Our Friend Crystal Cox ordered to pay $2.5 Million for expressing her opinions in blogs — Federal Judge Marco Hernandez


Blogger Crystal Cox has spread the word of judicial, government, law enforcement, and corporate corruption far and wide.  She has been a major player in the fight against corruption.

Sadly, she has been ordered to pay $2.5 million to a big financial corporation.  Federal Judge Marco Hernandez presided over the case.

Here’s the story….

Crystal Cox has been ordered to pay $2.5 million in a defamation lawsuit filed by Obsidian Finance Group, reports the AP.  Cox runs several investigative blogs, which primarily focus on finance, real estate and the like.  Her blog Obsidian Finance Sucks accused the company and executive Kevin Padrick of tax and governmental fraud.

After the company sent her a cease-and-desist letter, Cox issued a statement:

“Yes I am a Self-Proclaimed Investigative Blogger and under Supreme Court Decisions, under the law as making a living as an Investigative Blogger, Gathering News, Taking Interviews, and Reporting on these Stories I am Media [sic]. I am an Independent News Media. I am a Public Forum, my blogs do go out in news feeds and I am Legally Media [sic]”

But the judge disagreed.  Judge Marco Hernandez wrote that due to Cox’s lack of education in journalism, any credentials or proof of affiliation with any recognized news entity, plus her failure to contact the other side to get both sides of the story, Cox is not a member of the media, so journalistic shield laws do not apply to the alleged defamation statements Cox wrote on her blog.  She has been ordered to pay Obsidian $2.5 million in damages.

Cox tells Yahoo she plans to appeal the ruling because bloggers need to be recognized as journalists to protect them from this kind of legal action.  She says, “A blogger is a journalist, or a reporting [sic] in my opinion, when they take interviews, get tips emailed, get and research documents, study cases and depositions, talk to those personally involved, and post their story just as a traditional reporter.”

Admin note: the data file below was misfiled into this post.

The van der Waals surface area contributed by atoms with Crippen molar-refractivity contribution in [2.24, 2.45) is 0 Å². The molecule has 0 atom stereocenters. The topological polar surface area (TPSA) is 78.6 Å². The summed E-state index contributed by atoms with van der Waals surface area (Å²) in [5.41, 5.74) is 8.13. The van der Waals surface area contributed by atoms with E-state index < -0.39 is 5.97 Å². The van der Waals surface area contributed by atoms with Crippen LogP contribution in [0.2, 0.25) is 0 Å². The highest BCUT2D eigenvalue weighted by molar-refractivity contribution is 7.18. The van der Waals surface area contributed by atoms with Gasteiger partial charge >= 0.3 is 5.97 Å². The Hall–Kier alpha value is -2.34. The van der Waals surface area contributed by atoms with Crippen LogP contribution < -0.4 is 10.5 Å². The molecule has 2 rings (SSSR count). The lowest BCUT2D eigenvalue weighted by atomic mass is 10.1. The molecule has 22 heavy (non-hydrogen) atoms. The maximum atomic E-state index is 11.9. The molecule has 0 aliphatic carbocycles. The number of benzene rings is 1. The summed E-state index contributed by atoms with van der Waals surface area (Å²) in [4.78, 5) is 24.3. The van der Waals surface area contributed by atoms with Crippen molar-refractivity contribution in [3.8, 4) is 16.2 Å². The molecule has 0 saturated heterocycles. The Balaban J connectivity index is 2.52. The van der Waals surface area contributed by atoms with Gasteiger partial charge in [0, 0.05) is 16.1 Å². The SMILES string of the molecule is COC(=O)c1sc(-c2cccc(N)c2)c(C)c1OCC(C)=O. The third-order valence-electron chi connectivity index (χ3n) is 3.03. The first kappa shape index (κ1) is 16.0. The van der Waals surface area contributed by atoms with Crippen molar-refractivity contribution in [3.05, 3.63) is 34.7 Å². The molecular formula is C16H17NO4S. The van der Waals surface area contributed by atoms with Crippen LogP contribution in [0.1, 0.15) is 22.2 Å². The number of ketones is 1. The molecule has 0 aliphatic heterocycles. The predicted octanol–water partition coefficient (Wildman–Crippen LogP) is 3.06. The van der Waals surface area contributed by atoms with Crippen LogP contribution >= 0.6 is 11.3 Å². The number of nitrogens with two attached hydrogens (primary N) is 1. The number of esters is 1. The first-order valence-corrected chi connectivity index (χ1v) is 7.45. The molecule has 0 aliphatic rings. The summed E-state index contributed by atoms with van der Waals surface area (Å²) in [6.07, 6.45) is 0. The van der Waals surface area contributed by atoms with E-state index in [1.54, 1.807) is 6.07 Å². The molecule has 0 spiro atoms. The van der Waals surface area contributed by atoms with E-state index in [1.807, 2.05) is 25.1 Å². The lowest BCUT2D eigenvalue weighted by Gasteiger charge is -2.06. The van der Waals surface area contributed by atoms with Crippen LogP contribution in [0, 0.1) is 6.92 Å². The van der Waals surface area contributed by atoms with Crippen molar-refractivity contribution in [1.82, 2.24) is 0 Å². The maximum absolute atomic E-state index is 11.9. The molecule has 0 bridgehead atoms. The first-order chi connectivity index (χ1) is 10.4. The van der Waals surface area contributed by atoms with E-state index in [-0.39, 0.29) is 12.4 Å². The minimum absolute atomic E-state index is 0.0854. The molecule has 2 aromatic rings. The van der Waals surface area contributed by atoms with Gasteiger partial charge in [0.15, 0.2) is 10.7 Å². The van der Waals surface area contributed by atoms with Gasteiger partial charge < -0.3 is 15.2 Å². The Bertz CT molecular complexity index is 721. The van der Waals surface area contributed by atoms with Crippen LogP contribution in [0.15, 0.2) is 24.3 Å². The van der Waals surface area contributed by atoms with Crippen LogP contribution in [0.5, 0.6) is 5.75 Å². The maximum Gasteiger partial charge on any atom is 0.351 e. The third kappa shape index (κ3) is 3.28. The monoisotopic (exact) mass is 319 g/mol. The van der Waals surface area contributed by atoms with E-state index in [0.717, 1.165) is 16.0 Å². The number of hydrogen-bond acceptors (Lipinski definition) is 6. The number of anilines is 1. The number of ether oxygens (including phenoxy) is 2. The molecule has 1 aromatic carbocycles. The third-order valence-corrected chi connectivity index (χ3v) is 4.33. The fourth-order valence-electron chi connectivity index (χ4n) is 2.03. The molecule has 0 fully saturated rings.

She adds that bloggers are “oftentimes without the limitations of having to please your advertisers, or your local politician or corporate machine.”

On Cox’s website, she has posted things to the effect that ask if she’s not a journalist or media member, then how did what she wrote affect Obsidian Finance in any way?  Which misses the point.  Anyone can defame someone.  You don’t have to be a journalist to commit defamation.

The court wanted her to produce sources to back up her claims and she tried to say she’s a journalist and should be protected from having to reveal sources.  The court ruled that she is not a journalist and therefore not protected under journalistic shield laws.

And the court is right in this case.  Just the mere act of posting blog posts does not automatically make one a journalist, not under any of our current laws.  Nor should it, because there must be some standards.  The line has to be drawn somewhere.

The reason journalists are protected by law is because they are also required to adhere to journalistic ethics and practices.  It’s an exchange – the law protects you, if you do your job in accordance with journalists standards.

The court ruled that part of the reason Crystal is not a journalist is because she did not seek to report on both sides of the story, something journalists are expected to do.

But is every blogger NOT a journalist?  No.  Some are.  And some journalists are bloggers.  The problem is that statutes and laws need to be amended to include “new media” so that there are requirements and thresholds in place that define journalists, their ethical practices and standards, and the laws that protect them.


Needless to say, this is a sad story.  The action of the judge seems to fly in the face of many freedom of speech rulings.  But, as many of us know, the law and the facts don’t matter.  Judges do whatever they want, and they know that financial destruction is one way to destroy the whistleblowers.

Thanks to Cyndi Steele for noting this article about Crystal Cox’s verdict.

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